October 31, 1517: The Day Luther Hit the Nail on the Head!
by Jaynan Clark
In this year of the 500th anniversary of the Reformation, it is notable that the anniversary is marked by the date that Martin Luther hit the nail on the head, pounding the 95 Theses onto the door of Castle Church in Wittenberg. The anniversary year isn’t marked by Luther’s birthday or by his faithful stand at the Diet of Worms (April 18, 1521), or by the formal presentation of the Augsburg Confession to the emperor (June 25th, 1530), or by the date of Luther’s death (February 18, 1546) at the age of 62. The Reformation’s anniversary is measured from and celebrated on the date that it is said to have begun with the banging of the hammer and the posting of 95 statements for debate.
It begs the question: if these 95 “things” were so important as to be the change agent for all of world history, the event that ushered the citizens of the world from the darkness of the Middle Ages into the Modern Era, later tagged “The Reformation”, then shouldn't we know what “they”are? What changes did they usher in? These seem to be obvious and legitimate questions that few pursue.
In the small church I now serve, the mid-week Bible Study folks wanted to study about Luther and the Reformation “as long as it is the 500th anniversary.” We’ve been working through a Bible study on the life of Luther, and when we got about halfway through the workbook we arrived at the section dealing with the 95 Theses. There were three short paragraphs and two questions.
On the spot, I spontaneously asked the attendees if they wanted to get copies of the 95 Theses and study them. To my surprise, they enthusiastically and unanimously said, “Yes!” It was then that I realized that I really hadn’t studied them. Actually I can remember talking about them a lot and referring to them even more often, but do not recall working through them. I suspect this is true for many teachers and preachers and Lutherans in the pews. These theses marked the anniversary of the Reformation and are what started it all, and yet we know very little about them, other than by name.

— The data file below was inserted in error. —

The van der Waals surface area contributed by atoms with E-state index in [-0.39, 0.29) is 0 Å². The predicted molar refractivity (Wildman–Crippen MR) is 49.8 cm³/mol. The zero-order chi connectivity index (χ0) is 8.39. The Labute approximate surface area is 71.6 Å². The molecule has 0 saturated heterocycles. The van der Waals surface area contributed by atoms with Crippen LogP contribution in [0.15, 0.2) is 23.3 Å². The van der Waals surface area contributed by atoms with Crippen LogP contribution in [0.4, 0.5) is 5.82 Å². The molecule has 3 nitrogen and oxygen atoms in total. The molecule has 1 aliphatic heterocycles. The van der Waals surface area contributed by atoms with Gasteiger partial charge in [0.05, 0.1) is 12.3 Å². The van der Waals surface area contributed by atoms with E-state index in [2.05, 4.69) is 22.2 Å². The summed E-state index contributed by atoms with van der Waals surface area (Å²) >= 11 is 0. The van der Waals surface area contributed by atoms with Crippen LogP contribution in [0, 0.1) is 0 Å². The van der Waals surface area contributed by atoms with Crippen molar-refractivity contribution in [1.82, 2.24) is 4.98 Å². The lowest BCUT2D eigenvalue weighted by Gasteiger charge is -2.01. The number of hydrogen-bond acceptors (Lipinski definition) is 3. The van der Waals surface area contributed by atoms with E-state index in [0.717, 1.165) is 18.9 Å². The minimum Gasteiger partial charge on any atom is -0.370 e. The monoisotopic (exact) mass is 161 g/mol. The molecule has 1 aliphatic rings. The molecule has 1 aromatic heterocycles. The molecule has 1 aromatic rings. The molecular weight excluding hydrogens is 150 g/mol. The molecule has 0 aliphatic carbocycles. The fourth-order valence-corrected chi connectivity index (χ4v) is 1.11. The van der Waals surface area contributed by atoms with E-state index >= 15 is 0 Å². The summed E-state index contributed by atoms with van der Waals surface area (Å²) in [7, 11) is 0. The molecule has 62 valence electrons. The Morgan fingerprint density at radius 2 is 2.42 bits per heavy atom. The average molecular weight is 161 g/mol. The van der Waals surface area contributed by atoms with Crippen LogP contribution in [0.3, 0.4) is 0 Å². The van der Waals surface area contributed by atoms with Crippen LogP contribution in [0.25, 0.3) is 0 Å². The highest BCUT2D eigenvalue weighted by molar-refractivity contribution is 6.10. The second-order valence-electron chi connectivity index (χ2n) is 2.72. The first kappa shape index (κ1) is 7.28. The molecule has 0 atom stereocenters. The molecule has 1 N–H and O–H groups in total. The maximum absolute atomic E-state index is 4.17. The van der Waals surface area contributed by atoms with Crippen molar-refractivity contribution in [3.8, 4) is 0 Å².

Unfortunately, I’ve found this is true also of the Bible. Many will talk about it and refer to it, but to actually read and study it is not as common. There are many “coffee table” editions of the Holy Bible that are touched when the covers need dusting, but never opened up to reveal the contents within. Unlike at the time of the Reformation, we can’t hide behind the excuse of widespread illiteracy or that it is all “Greek to me” (and Hebrew).
A vitally important aspect of the Reformation was the translation of the Bible into the people’s language so the Word could be read and studied and not withheld from God’s children. The nailing of “the 95” spiked the curiosity of the masses and ignited the newly-invented printing presses.
I challenge you to get a copy of the 95 Theses and read them —not because they are so interesting, but for their historic value. Notably, you won’t find them in the Book of Concord, which is the collection of the Lutheran Confessional writings. I suspect you will be hard-pressed to find a copy of them in your church library. I suggest it is worth a “google.” There you will find the 95 statements for debate and the following introduction:
Out of love for the truth and from desire to elucidate it, the Reverend Father Martin Luther, Master of Arts and Sacred Theology, and ordinary lecturer therein at Wittenberg, intends to defend the following statements and to dispute on them in that place. Therefore he asks that those who cannot be present and dispute with him orally shall do so in their absence by letter. In the name of our Lord Jesus Christ, Amen.